Alex McFarland
Alex McFarland
Contributor, The Yuan

Alex McFarland is a Brazil-based writer from the United States who writes extensively on artificial intelligence for several of the globe’s top AI platforms on topics such as the ethical implication of AI and how it can be used to improve lives. He is a regular contributor to, a top online AI-news platform in the United States, and develops content for Mind AI, ranked as 2019’s most innovative company in Korea. 

AI Continues Its Inroads Into Brazil’s Health Sector
Emerging Market
Brazil was slow off the mark to embrace the possibilities of new technologies when AI announced itself in dramatic fashion at the turn of the new century, but now, the nation is leading the race in South America. Alex McFarland looks at how Brazil got up to speed with a new game plan to address its shortcomings, and nowhere is this more evident than in healthcare.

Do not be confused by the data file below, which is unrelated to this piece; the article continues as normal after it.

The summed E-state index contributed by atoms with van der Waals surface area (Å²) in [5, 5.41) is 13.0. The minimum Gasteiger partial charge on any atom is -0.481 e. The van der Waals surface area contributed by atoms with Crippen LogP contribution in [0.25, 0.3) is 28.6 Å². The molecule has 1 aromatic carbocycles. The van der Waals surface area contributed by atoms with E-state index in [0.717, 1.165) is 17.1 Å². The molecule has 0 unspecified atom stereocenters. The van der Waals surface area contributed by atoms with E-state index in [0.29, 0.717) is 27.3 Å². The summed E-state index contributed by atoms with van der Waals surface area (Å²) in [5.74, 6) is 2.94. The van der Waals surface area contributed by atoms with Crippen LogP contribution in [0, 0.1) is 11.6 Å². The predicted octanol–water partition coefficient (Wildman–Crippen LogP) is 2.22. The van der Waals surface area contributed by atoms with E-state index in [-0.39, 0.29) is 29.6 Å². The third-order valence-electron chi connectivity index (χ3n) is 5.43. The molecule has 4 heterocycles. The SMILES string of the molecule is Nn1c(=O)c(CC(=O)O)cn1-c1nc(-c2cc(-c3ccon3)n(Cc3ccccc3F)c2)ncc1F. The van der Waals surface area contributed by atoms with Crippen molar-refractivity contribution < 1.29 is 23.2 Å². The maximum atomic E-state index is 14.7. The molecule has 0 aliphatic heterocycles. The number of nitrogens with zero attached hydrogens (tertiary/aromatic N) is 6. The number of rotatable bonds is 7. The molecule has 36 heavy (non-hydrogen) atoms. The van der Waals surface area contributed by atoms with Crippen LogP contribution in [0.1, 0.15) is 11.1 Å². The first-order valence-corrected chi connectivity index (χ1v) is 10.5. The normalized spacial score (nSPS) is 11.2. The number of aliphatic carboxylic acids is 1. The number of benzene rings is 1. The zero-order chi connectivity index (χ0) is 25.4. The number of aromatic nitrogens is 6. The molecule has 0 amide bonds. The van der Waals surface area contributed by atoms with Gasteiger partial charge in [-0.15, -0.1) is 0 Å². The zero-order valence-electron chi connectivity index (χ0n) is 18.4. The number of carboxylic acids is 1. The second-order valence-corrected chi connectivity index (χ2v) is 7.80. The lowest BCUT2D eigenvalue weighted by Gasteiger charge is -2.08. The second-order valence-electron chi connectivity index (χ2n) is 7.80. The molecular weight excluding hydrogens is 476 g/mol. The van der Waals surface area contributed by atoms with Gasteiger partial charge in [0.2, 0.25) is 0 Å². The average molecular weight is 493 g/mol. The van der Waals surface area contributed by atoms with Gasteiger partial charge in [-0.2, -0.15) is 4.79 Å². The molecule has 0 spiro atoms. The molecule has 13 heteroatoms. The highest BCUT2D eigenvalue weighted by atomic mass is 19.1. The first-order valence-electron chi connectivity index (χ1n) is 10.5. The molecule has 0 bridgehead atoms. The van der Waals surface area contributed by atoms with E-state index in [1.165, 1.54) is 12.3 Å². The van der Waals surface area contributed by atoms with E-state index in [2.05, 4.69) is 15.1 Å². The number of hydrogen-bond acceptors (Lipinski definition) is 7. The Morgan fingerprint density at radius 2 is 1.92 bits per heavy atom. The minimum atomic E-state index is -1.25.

Alex McFarland,  |  Sep 23, 2021
How AI Can Help Combat the Opioid Epidemic
The opioid epidemic has been ravaging communities throughout the US for the past few years, with very little indication of a brighter future. And as the country, and entire globe, continues to deal with the ramifications of COVID-19, there is serious concern that it will drastically worsen the opioid crisis unless the government intervene with a human-centered approach.
Alex McFarland,  |  Aug 17, 2021
Medical AI Breaks New Ground
AI is the key to solving many of the world’s greatest problems and nowhere more so than in healthcare. The medical sector witnesses almost daily breakthroughs, but to understand where it is heading requires a look at individual areas such as brain-machine interfaces, prosthetics, nanodevices, diagnosis accuracy, and DNA-based technology, among the countless tools under development.
Alex McFarland,  |  Jun 30, 2021
AI Unravels Stealthy Illness Conundrum
Alzheimer’s disease is a leading form of dementia accounting for 60 to 70 percent of the 50 million cases of dementia all around the globe. This number is expected to double every 20 years, meaning 82 million people will have it in 2030 and 152 million in 2050. While there is no known cure, AI is leading the fight against the illness.
Alex McFarland,  |  Jun 29, 2021